Zulip Chat Archive

Stream: general

Topic: ST monad is impossible


view this post on Zulip Mario Carneiro (Feb 09 2019 at 09:37):

Just a little proof that might be of general interest. Haskell uses an ST monad for handling mutable variables. Here's a reasonable axiomatization of the primitives:

constant State : Type  Type
constant State.run {α} : ( σ, State σ  State σ × α)  α

axiom State.run_eq {α} (f :  σ, State σ  State σ × α)
  {a} (h :  σ s, (f σ s).2 = a) : State.run f = a

constant mut_var (σ α : Type) : Type

namespace mut_var

constant mk {σ α} : α  State σ  State σ × mut_var σ α
constant read {σ α} : mut_var σ α  State σ  State σ × α
constant write {σ α} : mut_var σ α  α  State σ  State σ
@[instance] constant decidable_eq {σ α} : decidable_eq (mut_var σ α)

inductive has_val {σ α} : mut_var σ α  State σ  α  Prop
| mk (a s) : has_val (mk a s).2 (mk a s).1 a
| read {v s a β} (v') : has_val v s a  has_val v (@read _ β v' s).1 a
| write_ne {v s a v'} (a') : v  v'  has_val v s a  has_val v (write v' a' s) a
| write_eq {v s a} : has_val v (write v a s) a

axiom read_has_val {σ α} {v : mut_var σ α} {s a} :
  has_val v s a  (read v s).2 = a

end mut_var

and here's a proof that it's not consistent:

example : false :=
plift.down $ State.run $ λ σ s, false.elim $
let v := (mut_var.mk (λ s' : State σ, false) s).2 in
@function.cantor_injective (State σ) (λ p, v.write p s) $
@function.injective_of_left_inverse _ _ (λ s', (v.read s').2) _ $
by exact λ p, mut_var.read_has_val mut_var.has_val.write_eq

view this post on Zulip Kenny Lau (Feb 09 2019 at 09:40):

so Haskell is inconsistent? :o

view this post on Zulip Mario Carneiro (Feb 09 2019 at 09:45):

Not exactly; Haskell uses a different semantics for functions and types, so this proof is not directly applicable. In fact Haskell has a proof of soundness of the ST monad specifically

view this post on Zulip Mario Carneiro (Feb 09 2019 at 09:47):

They use System F for the underlying type theory, which is like Type : Type but without choice and other noncomputable things, so function spaces are "smaller than they appear" from the point of view of a rich type theory like lean

view this post on Zulip Kevin Buzzard (Feb 09 2019 at 09:47):

So Haskell's proofs are incorrect? :o

view this post on Zulip Kevin Buzzard (Feb 09 2019 at 09:48):

https://www.discogs.com/artist/68181-System-F

I remember System F from my 90's raving days. Or is this another System F?

view this post on Zulip Mario Carneiro (Feb 09 2019 at 09:48):

System F is inconsistent with the types-as-sets model

view this post on Zulip Kevin Buzzard (Feb 09 2019 at 09:49):

I'll tell him if I ever run into him again

view this post on Zulip Mario Carneiro (Feb 09 2019 at 09:50):

Unfortunately wikipedia doesn't say where his name came from

view this post on Zulip Mario Carneiro (Feb 09 2019 at 09:51):

The type system System F was apparently carefully named though -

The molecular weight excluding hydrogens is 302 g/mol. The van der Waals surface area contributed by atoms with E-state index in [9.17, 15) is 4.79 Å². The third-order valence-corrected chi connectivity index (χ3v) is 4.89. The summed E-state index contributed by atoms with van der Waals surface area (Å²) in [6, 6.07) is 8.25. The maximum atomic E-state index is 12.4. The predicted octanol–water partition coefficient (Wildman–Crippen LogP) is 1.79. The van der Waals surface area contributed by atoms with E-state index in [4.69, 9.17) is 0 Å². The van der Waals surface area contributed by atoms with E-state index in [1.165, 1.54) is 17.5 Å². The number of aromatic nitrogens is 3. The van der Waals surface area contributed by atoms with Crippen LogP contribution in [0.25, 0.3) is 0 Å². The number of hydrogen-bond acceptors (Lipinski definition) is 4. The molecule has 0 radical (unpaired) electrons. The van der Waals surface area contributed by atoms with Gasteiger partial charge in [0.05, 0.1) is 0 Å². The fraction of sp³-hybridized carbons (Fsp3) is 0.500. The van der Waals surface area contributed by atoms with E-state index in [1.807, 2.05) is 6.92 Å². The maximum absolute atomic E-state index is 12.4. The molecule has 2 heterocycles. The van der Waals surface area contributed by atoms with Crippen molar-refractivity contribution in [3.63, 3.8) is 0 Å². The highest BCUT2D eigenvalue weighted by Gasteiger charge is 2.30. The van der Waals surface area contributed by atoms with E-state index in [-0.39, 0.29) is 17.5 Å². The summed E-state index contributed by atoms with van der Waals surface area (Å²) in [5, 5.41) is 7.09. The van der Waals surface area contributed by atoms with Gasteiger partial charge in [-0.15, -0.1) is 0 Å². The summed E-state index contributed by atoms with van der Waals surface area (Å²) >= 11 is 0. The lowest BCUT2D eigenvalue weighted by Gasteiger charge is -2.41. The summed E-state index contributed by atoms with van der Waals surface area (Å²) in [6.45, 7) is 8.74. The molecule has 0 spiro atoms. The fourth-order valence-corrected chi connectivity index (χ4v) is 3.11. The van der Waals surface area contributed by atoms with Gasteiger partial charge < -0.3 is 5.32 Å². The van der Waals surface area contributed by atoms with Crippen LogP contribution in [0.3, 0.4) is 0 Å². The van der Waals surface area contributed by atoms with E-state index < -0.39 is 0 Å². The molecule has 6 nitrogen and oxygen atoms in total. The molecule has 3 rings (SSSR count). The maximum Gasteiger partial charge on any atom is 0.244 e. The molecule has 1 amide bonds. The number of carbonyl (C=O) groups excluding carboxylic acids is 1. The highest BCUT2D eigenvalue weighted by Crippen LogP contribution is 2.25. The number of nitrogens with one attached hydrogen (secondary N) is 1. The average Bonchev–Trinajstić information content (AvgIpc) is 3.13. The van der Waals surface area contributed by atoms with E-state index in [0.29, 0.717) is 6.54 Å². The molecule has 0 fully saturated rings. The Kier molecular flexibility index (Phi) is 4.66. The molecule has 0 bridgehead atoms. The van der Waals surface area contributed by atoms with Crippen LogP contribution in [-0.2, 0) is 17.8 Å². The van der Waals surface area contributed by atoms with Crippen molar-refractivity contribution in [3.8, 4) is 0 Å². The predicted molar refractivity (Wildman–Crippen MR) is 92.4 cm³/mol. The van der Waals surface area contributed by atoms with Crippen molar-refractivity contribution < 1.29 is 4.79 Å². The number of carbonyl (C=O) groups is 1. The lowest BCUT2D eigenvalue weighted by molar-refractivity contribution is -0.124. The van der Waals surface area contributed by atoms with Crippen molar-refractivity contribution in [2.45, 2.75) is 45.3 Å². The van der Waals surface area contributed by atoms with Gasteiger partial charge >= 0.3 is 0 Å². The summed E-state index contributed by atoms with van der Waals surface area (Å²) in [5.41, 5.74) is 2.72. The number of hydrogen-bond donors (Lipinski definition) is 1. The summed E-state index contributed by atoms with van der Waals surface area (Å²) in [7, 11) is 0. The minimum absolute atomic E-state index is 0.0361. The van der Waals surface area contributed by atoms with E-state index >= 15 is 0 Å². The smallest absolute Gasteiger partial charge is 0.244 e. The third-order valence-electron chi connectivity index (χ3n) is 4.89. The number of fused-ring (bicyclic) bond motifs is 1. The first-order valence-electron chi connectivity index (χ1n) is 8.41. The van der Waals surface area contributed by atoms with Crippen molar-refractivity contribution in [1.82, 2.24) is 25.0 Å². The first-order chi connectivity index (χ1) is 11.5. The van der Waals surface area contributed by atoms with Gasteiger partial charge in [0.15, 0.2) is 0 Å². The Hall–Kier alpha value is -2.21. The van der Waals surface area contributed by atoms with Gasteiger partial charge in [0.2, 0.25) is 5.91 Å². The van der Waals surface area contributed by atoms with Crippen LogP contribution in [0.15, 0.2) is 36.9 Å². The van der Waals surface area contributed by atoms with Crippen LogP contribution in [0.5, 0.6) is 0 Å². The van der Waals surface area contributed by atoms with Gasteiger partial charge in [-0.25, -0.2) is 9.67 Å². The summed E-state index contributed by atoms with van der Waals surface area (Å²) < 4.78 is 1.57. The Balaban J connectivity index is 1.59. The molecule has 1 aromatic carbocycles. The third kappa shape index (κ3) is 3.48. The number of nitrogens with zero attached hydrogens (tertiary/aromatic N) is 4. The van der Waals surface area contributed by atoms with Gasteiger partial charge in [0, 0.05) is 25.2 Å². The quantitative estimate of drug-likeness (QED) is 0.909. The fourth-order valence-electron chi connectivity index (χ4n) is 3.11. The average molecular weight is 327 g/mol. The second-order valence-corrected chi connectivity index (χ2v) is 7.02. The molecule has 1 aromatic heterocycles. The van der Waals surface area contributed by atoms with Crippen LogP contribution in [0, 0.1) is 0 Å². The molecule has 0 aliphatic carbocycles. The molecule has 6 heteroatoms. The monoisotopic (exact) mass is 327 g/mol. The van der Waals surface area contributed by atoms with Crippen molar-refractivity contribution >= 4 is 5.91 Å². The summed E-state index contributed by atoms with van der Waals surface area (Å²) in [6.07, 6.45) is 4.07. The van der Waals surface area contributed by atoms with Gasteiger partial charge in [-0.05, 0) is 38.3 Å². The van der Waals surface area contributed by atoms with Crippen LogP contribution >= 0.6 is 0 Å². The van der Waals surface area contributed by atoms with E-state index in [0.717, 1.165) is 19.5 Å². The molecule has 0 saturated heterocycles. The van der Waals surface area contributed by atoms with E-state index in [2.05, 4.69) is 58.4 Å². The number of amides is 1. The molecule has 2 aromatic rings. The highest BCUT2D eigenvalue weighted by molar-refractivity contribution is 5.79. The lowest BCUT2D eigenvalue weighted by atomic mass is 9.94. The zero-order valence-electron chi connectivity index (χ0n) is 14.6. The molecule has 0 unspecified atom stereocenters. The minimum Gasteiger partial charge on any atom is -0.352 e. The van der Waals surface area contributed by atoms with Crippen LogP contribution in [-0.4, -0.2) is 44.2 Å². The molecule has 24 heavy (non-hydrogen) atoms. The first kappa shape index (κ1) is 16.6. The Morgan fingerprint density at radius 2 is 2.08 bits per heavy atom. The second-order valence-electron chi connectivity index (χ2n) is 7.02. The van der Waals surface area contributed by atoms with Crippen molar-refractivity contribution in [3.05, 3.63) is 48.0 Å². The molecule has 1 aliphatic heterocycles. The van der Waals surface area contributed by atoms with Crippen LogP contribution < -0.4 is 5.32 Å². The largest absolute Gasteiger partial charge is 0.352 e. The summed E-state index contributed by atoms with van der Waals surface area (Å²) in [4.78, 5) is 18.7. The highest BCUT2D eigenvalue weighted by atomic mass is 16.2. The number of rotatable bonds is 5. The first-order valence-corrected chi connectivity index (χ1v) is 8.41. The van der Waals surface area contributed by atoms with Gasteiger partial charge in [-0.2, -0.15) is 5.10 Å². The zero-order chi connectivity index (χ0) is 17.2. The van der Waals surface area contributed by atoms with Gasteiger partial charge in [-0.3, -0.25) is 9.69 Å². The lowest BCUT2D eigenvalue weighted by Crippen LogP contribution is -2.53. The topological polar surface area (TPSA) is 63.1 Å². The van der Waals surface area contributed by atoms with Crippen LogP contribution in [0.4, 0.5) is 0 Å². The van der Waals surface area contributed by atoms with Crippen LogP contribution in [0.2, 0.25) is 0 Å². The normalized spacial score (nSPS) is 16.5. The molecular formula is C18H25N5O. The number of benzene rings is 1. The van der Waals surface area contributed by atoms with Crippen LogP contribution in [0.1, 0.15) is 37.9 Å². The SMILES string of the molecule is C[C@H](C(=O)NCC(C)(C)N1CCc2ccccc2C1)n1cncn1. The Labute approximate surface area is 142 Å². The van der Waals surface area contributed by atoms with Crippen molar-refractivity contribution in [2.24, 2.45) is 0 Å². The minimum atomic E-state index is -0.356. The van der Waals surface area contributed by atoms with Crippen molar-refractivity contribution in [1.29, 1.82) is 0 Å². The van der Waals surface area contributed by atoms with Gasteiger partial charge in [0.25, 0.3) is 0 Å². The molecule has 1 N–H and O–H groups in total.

According to Girard, the "F" in System F was picked by chance.

view this post on Zulip Kevin Buzzard (Feb 09 2019 at 09:51):

The quote about where Ferry Corsten got it from on discogs is not backed up by a reliable secondary source.

view this post on Zulip Kevin Buzzard (Feb 09 2019 at 09:52):

It is a very cool name though. You can see why it caught on in the Haskell community.

view this post on Zulip Mario Carneiro (Feb 09 2019 at 11:06):

Actually, it looks like the haskell implementation is not pure functional, although maybe I peeled back too many layers. Here are two ways to play with mutable variables in Haskell, demonstrating that restoring the state before a write does not actually undo the write

{-# LANGUAGE MagicHash, UnboxedTuples #-}

import GHC.ST
import GHC.Base
import Data.STRef

data State s = State (State# s)

readST :: ST s (State s)
readST = ST (\s -> (# s, State s #))

writeST :: State s -> ST s ()
writeST (State s) = ST (\_ -> (# s, () #))

example1 :: (Bool, Bool)
example1 = runST $ do
  v <- newSTRef False
  s <- readST
  a <- readSTRef v
  writeSTRef v True
  writeST s
  b <- readSTRef v
  pure (a, b)

example2 :: IO (Bool, Bool)
example2 = IO $ \s' ->
  let (# s, v #) = newMutVar# False s' in
  let (# _, a #) = readMutVar# v s in
  let _ = writeMutVar# v True s in
  let (# _, b #) = readMutVar# v s in
  (# s, (a, b) #)

main = print example1 >> example2 >>= print

Each example should print (False, False). However:

$ runhaskell test.hs
(False,True)
(False,True)

view this post on Zulip Reid Barton (Feb 09 2019 at 14:00):

It definitely isn't and isn't supposed to be pure functional--all these operations are O(1). In fact they are the same underlying operations used by IO, which is just the ST monad specialized to s = RealWorld. All these "state token" types have no representation at runtime.


Last updated: May 11 2021 at 23:11 UTC